40-50% energy cost 'slash' via production privatisation


Tribune Business Editor


The Bahamas Renewable Energy Association’s president has hailed proposals to privatise electricity generation as having the potential to slash energy costs by 40-50 per cent and make this nation a regional leader.

Guilden Gilbert told Tribune Business that permitting independent power producers (IPPs), especially renewable providers, to generate the bulk of the Bahamas’ electricity needs would both reduce energy costs and “not cost the country a penny”.

Mr Gilbert, who is vice-president of Alternative Power Sources (Bahamas), said both the Association and his company welcomed the potential privatisation of Bahamian electricity production as “a move in the right direction”.

The policy shift was indicated last week by Renward Wells, co-chair of the Government’s Energy Task Force, who confirmed to Tribune Business that the group was assessing 100 per cent privatisation of energy production.

“We’re looking at privatising the actual generation of electricity, so that we can allow grid ties, and persons could be able to tie into the electricity grid using solar,” the Ministry of Works parliamentary secretary told this newspaper, adding that the Government would seek private sector support for such an initiative.

While the Christie Cabinet has yet to approve such a move, Mr Gilbert told Tribune Business that adopting it would drive the Bahamas “leaps and bounds” ahead of Caribbean competitors on renewable energy.

He disclosed to this newspaper that despite the Government’s decision to withdraw its Family Island renewable energy tender two days before the bid deadline, Alternative Power Sources (Bahamas) had gone ahead and submitted proposals for all Family Islands.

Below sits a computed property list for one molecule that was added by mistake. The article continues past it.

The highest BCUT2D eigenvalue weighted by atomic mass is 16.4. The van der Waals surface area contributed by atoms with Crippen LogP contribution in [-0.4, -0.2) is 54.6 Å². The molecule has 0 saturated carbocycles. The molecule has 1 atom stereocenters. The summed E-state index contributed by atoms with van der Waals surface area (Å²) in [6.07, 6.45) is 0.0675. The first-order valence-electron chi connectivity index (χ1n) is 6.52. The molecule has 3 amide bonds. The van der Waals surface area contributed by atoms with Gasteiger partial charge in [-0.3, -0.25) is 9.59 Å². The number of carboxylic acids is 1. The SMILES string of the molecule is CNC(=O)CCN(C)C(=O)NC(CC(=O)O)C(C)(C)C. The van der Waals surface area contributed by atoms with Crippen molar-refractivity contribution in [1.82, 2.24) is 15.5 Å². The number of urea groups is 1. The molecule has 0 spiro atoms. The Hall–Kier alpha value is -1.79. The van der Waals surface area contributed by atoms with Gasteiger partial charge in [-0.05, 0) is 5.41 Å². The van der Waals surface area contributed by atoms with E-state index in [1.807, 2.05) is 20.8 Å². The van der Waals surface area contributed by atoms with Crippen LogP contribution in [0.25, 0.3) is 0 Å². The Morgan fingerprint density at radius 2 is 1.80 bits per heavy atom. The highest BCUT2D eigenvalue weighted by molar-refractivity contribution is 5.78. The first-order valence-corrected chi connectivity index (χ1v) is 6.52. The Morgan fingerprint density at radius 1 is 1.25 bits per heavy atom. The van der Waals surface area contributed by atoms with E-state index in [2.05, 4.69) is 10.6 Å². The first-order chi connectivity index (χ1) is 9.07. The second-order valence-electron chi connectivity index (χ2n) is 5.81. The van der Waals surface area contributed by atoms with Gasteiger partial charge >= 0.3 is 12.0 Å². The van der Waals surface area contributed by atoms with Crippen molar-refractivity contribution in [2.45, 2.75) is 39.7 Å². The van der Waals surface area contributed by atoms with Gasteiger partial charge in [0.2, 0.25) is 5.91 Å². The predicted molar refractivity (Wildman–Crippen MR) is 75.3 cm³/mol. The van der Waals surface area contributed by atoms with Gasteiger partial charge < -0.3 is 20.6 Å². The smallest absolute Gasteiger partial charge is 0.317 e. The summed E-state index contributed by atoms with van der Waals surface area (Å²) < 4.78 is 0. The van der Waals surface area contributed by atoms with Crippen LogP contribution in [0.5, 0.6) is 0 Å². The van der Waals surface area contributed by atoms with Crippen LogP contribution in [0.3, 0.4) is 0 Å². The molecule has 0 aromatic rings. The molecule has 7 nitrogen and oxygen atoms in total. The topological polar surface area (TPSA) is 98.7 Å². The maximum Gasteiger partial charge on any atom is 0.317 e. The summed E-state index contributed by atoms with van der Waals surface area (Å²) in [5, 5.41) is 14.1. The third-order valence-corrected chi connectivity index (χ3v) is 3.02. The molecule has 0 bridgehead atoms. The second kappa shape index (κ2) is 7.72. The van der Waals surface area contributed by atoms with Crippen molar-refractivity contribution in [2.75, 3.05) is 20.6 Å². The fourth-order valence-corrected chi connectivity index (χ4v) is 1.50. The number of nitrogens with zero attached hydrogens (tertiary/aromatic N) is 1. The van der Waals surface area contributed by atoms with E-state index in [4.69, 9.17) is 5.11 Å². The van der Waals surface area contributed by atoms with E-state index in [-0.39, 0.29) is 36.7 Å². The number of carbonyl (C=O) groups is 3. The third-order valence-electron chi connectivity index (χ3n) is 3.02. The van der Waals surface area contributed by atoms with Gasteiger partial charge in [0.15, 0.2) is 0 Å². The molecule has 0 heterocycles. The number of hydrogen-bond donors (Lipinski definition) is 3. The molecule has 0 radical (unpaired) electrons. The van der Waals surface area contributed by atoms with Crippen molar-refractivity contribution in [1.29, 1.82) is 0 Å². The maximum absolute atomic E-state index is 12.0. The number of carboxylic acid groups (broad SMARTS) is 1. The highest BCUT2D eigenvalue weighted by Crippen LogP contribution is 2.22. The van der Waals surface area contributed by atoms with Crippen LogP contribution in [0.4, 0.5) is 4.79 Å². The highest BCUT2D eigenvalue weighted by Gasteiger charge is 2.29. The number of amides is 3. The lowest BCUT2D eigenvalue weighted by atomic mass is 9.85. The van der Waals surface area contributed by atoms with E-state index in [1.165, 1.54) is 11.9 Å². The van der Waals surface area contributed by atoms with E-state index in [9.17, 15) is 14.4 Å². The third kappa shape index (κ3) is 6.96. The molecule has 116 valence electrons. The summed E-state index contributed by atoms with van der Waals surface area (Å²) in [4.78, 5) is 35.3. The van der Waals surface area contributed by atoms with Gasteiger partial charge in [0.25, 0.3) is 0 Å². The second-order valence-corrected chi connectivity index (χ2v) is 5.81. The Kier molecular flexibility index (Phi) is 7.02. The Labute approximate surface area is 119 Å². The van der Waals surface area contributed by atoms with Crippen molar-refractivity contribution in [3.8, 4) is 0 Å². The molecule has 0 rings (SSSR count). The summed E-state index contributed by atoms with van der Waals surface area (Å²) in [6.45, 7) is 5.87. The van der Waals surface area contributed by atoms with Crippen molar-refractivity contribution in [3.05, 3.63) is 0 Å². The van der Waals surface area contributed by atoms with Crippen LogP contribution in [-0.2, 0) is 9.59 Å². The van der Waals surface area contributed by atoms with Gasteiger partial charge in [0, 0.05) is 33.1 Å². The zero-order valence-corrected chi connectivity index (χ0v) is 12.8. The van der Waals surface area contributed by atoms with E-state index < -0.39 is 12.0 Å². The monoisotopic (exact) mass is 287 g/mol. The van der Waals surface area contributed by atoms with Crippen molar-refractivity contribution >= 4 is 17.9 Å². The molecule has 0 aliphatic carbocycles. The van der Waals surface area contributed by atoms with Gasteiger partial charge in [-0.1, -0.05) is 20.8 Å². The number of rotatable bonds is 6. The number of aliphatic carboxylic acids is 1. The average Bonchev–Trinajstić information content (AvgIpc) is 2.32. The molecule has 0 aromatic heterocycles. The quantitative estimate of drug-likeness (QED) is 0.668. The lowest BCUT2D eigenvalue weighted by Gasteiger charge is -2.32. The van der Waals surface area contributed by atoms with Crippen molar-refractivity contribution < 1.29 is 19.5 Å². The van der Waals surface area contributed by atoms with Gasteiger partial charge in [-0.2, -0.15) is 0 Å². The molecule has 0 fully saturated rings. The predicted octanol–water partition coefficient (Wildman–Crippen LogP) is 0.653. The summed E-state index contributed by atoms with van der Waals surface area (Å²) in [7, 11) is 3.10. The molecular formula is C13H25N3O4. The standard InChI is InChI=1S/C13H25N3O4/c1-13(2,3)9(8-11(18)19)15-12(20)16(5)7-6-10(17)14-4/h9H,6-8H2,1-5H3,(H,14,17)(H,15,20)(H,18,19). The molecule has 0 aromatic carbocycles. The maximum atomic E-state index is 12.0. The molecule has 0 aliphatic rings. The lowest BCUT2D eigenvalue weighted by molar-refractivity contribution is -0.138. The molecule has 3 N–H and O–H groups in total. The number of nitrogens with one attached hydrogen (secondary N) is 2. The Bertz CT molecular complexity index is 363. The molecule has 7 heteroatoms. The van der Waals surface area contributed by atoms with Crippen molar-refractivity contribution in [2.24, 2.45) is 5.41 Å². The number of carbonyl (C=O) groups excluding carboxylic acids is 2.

Disclosing that these reduced energy costs to around 20 cents per klilowatt (KWh), a 40-50 per cent drop from current prices, Mr Gilbert said he had been told the Government would seek to privatise the Bahamas Electricity Corporation (BEC) before year-end.

While that could not be confirmed, the APS executive backed the philosophy that the Government ‘should get out of business’, instead acting as the regulator and private sector enabler - not the asset owner.

“I think it’s a good move, a move in the right direction, and one that can definitely help to bring down the cost of power in the country,” Mr Gilbert told Tribune Business, of Mr Wells’ and the Task Force’s likely recommendations. “Speaking as president of the Renewable Energy Association, I can say on its behalf that we definitely welcome that move.

“Using renewable energy, the pricing shouldn’t change. I would think the cost of energy could come down anywhere from 40-50 per cent, depending how large those solar photovoltaic (PV) plants become.”

Explaining how the privatisation of energy production would likely work, Mr Gilbert told Tribune Business it would involve privately-owned companies, using a variety of technologies, negotiating agreements to sell electricity to BEC at specific prices and quantities.

Using the recent tender as an example, Mr Gilbert said: “The recent Request for Proposal put out by the Task Force that was rescinded two days before it was due, we submitted for all 15 Family Islands in the RFP.

“We’d already gone through the process of putting all the documents together. After doing all that work, we thought it best to go through with it and submit our work.

“Our partners are able to finance it at 100 per cent with no cost to the country. To date, they’ve financed 200 Mega Watts (MW) of solar PV power. They provide financing globally, and this year have financed over $35 million in renewable energy projects. They have $250 million every year they can spend on financing renewable energy projects.”

In other words, independent power producers (IPPs) would assume all the operational and investment risks associated with energy generation and supplying BEC. They would construct their power ‘plants’ under a build/own/operate agreement, which at the end of its term would likely result in the facility being turned over to BEC.